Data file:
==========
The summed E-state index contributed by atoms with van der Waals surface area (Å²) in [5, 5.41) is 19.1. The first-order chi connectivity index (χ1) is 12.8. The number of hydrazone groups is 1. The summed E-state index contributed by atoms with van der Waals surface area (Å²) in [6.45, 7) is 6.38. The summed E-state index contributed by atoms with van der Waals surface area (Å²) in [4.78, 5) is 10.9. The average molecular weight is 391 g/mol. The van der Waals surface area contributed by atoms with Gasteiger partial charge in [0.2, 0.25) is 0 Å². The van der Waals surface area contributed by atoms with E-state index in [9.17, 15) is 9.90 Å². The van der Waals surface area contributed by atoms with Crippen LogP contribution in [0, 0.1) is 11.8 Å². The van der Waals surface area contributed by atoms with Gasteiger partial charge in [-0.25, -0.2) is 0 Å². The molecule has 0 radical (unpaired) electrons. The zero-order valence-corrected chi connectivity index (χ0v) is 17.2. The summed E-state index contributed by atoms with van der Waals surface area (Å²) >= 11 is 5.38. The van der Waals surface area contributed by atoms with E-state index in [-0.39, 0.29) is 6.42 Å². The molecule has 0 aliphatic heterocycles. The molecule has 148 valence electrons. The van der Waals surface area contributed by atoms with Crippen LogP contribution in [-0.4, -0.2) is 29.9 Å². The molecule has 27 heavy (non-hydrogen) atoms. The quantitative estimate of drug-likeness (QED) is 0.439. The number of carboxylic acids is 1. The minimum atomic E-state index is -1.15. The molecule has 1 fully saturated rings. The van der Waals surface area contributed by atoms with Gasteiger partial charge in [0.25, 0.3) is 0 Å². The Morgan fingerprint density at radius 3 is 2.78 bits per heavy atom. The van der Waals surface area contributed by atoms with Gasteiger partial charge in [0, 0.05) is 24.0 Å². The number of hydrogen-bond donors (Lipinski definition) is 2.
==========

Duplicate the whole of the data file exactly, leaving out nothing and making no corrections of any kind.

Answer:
The summed E-state index contributed by atoms with van der Waals surface area (Å²) in [5, 5.41) is 19.1. The first-order chi connectivity index (χ1) is 12.8. The number of hydrazone groups is 1. The summed E-state index contributed by atoms with van der Waals surface area (Å²) in [6.45, 7) is 6.38. The summed E-state index contributed by atoms with van der Waals surface area (Å²) in [4.78, 5) is 10.9. The average molecular weight is 391 g/mol. The van der Waals surface area contributed by atoms with Gasteiger partial charge in [0.2, 0.25) is 0 Å². The van der Waals surface area contributed by atoms with E-state index in [9.17, 15) is 9.90 Å². The van der Waals surface area contributed by atoms with Crippen LogP contribution in [0, 0.1) is 11.8 Å². The van der Waals surface area contributed by atoms with Gasteiger partial charge in [-0.25, -0.2) is 0 Å². The molecule has 0 radical (unpaired) electrons. The zero-order valence-corrected chi connectivity index (χ0v) is 17.2. The summed E-state index contributed by atoms with van der Waals surface area (Å²) >= 11 is 5.38. The van der Waals surface area contributed by atoms with E-state index in [-0.39, 0.29) is 6.42 Å². The molecule has 0 aliphatic heterocycles. The molecule has 148 valence electrons. The van der Waals surface area contributed by atoms with Crippen LogP contribution in [-0.4, -0.2) is 29.9 Å². The molecule has 27 heavy (non-hydrogen) atoms. The quantitative estimate of drug-likeness (QED) is 0.439. The number of carboxylic acids is 1. The minimum atomic E-state index is -1.15. The molecule has 1 fully saturated rings. The van der Waals surface area contributed by atoms with Gasteiger partial charge in [0.25, 0.3) is 0 Å². The Morgan fingerprint density at radius 3 is 2.78 bits per heavy atom. The van der Waals surface area contributed by atoms with Gasteiger partial charge in [0, 0.05) is 24.0 Å². The number of hydrogen-bond donors (Lipinski definition) is 2.